What makes a hotel luxurious?
Picture this. You are walking in a marble lobby of a five star hotel, where you can clearly see yourself in the reflection of the perfectly polished floors, and hear your steps echo across the grandiose hall. You are greeted by gentlemen wearing timeless uniforms, gorgeous flowers adorn the tabletops, and the scent of sandalwood or citrus lingers. All of these are deliberate, none are an afterthought.
Now ask yourself, what does luxury mean to you? Is it the environment, the ambiance, the people, or the decor?
Certainly, all of the above are factors. However, what if I told you that it was the act of tailoring your guest experience to your wishes—the act of personalization? What if I were to tell you that there is a whole team hidden away in the woodwork of luxury hotels researching you, looking at your Instagram, LinkedIn or even searching your name in the database of the hotel itself. They will need to know how many luggage racks you may need, whether you prefer Evian or Voss, or if you have any dietary restrictions even before notifying the hotel. They exist to satisfy and exceed expectations.
The entire backstage process is intense. Picture room of researchers drafting emails to be sent across all departments about your preferences and your potential needs. Also, there is such a phenomenon as “mystery guests”, who are the Michelin men of the hospitality industry. Hotel staff message external hotel workers to find out if there is an undercover inspector in town.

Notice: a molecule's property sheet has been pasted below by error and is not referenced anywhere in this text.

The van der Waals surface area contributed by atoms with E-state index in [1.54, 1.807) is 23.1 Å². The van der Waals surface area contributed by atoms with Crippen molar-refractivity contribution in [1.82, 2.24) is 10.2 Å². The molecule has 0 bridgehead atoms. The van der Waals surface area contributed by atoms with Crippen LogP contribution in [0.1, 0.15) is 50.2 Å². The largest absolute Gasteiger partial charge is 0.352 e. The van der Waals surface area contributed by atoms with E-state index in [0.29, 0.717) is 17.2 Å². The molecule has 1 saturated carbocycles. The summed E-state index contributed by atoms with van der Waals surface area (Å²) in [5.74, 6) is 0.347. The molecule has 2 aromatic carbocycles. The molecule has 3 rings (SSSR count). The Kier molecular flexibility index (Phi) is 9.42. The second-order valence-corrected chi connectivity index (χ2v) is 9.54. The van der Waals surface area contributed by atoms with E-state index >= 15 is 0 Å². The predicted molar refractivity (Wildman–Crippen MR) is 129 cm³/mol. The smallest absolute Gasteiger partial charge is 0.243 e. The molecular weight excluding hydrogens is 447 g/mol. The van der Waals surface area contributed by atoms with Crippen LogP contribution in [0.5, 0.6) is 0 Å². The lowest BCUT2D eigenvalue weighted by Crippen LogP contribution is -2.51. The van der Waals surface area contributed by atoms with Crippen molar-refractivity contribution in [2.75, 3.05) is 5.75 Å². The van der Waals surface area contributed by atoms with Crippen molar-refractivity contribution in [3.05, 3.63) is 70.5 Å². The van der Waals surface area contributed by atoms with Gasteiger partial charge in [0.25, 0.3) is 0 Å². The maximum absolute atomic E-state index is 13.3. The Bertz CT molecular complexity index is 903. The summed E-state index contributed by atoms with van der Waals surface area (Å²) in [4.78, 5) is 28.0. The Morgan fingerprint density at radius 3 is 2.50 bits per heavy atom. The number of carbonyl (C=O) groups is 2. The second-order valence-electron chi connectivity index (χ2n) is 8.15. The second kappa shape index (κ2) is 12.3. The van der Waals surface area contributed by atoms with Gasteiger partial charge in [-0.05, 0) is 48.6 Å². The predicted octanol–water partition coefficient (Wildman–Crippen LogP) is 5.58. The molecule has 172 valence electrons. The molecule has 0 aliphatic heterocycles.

It may all be glamorous on the outside but trust me on the other side of the hotel walls, there is an inspection going on that even Sherlock Holmes would be proud of.
What if I told you that I was one of those people? I worked in Guest Relations as a Lobby Ambassador at a luxury hotel, which entailed creating the guest experience from start to finish. César Ritz, the creator of the Ritz Hotels once said: “Never say no when a client asks for something, even if it is the moon. You can always try, and anyhow there is plenty of time afterwards to explain that it was not possible.” Luxury hospitality workers are expected to serve at a certain standard, yes, but we are also required to sell a dream, a fantasy, and we can only do so by personalizing and figuring out solutions that go beyond expectations.
I would like to finish this piece with an anecdote. I had an elderly couple visit the hotel that I was interning in for their anniversary. The husband approached and said “I want something special done for tomorrow, as it is our wedding anniversary”. The anxious intern in me was extremely nervous because the guest had not stated any details, and I did not want to disappoint. As they were elderly, there was no way of finding out valuable information online in relation to their online presence. So, I employed the second skill that they taught me: the art of observation. The wife was amazed by the calla lilies in the entrance of the hotel. I remarked to her, “They are beautiful, no?” She told me that these were the exact flowers that were in her bouquet when she got married. Bingo. I called the kitchen and the best florist in town, and the next morning, when they went sightseeing I arranged to have their room filled with calla lilies and petals, alongside a bottle of champagne, a letter with a quote from Plato where he describes how soulmates came to be. It was romantic and unforgettable, sentimental and personal.
Luxury hospitality is indeed difficult to describe, but the best way is to define it it is the act of tailoring an experience, a play if you will, where one needs to pay attention to the slightest of details to figure out a mystery. Hospitality workers are people pleasers by nature, and it all depends on how much they can push ourselves to create an unforgettable experience for guests. That’s the best-kept secret of the industry.
#LBSSphiloxenia, by @irirkay, BBA in International Hospitality Management student at Glion Institute of Higher Education